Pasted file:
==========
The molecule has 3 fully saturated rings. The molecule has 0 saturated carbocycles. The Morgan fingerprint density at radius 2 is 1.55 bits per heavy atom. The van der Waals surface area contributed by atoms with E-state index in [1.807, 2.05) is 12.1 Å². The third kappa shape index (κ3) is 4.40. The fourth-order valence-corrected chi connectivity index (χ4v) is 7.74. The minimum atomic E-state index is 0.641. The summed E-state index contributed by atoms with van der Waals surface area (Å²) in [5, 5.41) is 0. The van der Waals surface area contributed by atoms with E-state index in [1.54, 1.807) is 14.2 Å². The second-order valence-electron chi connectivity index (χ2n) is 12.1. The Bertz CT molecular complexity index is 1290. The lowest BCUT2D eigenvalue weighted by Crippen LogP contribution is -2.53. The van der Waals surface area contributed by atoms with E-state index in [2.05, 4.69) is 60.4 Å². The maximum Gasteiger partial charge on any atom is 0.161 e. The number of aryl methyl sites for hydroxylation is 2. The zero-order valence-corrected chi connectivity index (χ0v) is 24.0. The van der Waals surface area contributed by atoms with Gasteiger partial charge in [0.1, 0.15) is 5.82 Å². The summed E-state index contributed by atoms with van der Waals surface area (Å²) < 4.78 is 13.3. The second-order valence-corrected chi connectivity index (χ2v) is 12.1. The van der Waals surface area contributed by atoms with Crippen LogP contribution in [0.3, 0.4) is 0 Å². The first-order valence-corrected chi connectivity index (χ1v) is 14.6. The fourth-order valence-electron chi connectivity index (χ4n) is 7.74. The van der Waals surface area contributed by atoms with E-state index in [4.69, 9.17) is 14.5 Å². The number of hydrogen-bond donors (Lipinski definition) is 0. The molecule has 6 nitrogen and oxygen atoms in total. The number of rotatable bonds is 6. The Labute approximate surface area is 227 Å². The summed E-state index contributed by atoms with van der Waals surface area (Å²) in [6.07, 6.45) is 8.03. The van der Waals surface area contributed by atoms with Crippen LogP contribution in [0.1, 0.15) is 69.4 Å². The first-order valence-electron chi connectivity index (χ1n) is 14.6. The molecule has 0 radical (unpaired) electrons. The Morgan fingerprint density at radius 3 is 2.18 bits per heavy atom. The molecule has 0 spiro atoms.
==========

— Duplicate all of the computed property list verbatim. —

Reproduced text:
The molecule has 3 fully saturated rings. The molecule has 0 saturated carbocycles. The Morgan fingerprint density at radius 2 is 1.55 bits per heavy atom. The van der Waals surface area contributed by atoms with E-state index in [1.807, 2.05) is 12.1 Å². The third kappa shape index (κ3) is 4.40. The fourth-order valence-corrected chi connectivity index (χ4v) is 7.74. The minimum atomic E-state index is 0.641. The summed E-state index contributed by atoms with van der Waals surface area (Å²) in [5, 5.41) is 0. The van der Waals surface area contributed by atoms with E-state index in [1.54, 1.807) is 14.2 Å². The second-order valence-electron chi connectivity index (χ2n) is 12.1. The Bertz CT molecular complexity index is 1290. The lowest BCUT2D eigenvalue weighted by Crippen LogP contribution is -2.53. The van der Waals surface area contributed by atoms with E-state index in [2.05, 4.69) is 60.4 Å². The maximum Gasteiger partial charge on any atom is 0.161 e. The number of aryl methyl sites for hydroxylation is 2. The zero-order valence-corrected chi connectivity index (χ0v) is 24.0. The van der Waals surface area contributed by atoms with Gasteiger partial charge in [0.1, 0.15) is 5.82 Å². The summed E-state index contributed by atoms with van der Waals surface area (Å²) < 4.78 is 13.3. The second-order valence-corrected chi connectivity index (χ2v) is 12.1. The van der Waals surface area contributed by atoms with Crippen LogP contribution in [0.3, 0.4) is 0 Å². The first-order valence-corrected chi connectivity index (χ1v) is 14.6. The fourth-order valence-electron chi connectivity index (χ4n) is 7.74. The van der Waals surface area contributed by atoms with E-state index in [4.69, 9.17) is 14.5 Å². The number of hydrogen-bond donors (Lipinski definition) is 0. The molecule has 6 nitrogen and oxygen atoms in total. The number of rotatable bonds is 6. The Labute approximate surface area is 227 Å². The summed E-state index contributed by atoms with van der Waals surface area (Å²) in [6.07, 6.45) is 8.03. The van der Waals surface area contributed by atoms with Crippen LogP contribution in [0.1, 0.15) is 69.4 Å². The first-order valence-electron chi connectivity index (χ1n) is 14.6. The molecule has 0 radical (unpaired) electrons. The Morgan fingerprint density at radius 3 is 2.18 bits per heavy atom. The molecule has 0 spiro atoms.